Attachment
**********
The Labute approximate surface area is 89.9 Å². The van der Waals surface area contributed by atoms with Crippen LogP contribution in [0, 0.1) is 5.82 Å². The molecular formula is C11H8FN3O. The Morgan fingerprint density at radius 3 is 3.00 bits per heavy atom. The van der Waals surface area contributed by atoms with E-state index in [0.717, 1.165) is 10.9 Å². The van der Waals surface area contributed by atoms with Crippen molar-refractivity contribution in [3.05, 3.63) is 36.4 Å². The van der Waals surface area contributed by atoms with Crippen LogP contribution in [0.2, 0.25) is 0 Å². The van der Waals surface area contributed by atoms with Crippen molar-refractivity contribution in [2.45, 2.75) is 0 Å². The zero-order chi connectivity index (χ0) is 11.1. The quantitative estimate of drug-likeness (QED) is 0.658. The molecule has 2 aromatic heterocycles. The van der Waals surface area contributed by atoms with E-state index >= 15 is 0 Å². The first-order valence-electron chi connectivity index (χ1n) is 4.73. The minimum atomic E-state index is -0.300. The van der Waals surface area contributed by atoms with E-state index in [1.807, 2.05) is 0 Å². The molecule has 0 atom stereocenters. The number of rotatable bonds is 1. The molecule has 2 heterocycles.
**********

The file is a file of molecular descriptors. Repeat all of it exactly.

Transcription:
The Labute approximate surface area is 89.9 Å². The van der Waals surface area contributed by atoms with Crippen LogP contribution in [0, 0.1) is 5.82 Å². The molecular formula is C11H8FN3O. The Morgan fingerprint density at radius 3 is 3.00 bits per heavy atom. The van der Waals surface area contributed by atoms with E-state index in [0.717, 1.165) is 10.9 Å². The van der Waals surface area contributed by atoms with Crippen molar-refractivity contribution in [3.05, 3.63) is 36.4 Å². The van der Waals surface area contributed by atoms with Crippen LogP contribution in [0.2, 0.25) is 0 Å². The van der Waals surface area contributed by atoms with Crippen molar-refractivity contribution in [2.45, 2.75) is 0 Å². The zero-order chi connectivity index (χ0) is 11.1. The quantitative estimate of drug-likeness (QED) is 0.658. The molecule has 2 aromatic heterocycles. The van der Waals surface area contributed by atoms with E-state index >= 15 is 0 Å². The first-order valence-electron chi connectivity index (χ1n) is 4.73. The minimum atomic E-state index is -0.300. The van der Waals surface area contributed by atoms with E-state index in [1.807, 2.05) is 0 Å². The molecule has 0 atom stereocenters. The number of rotatable bonds is 1. The molecule has 2 heterocycles.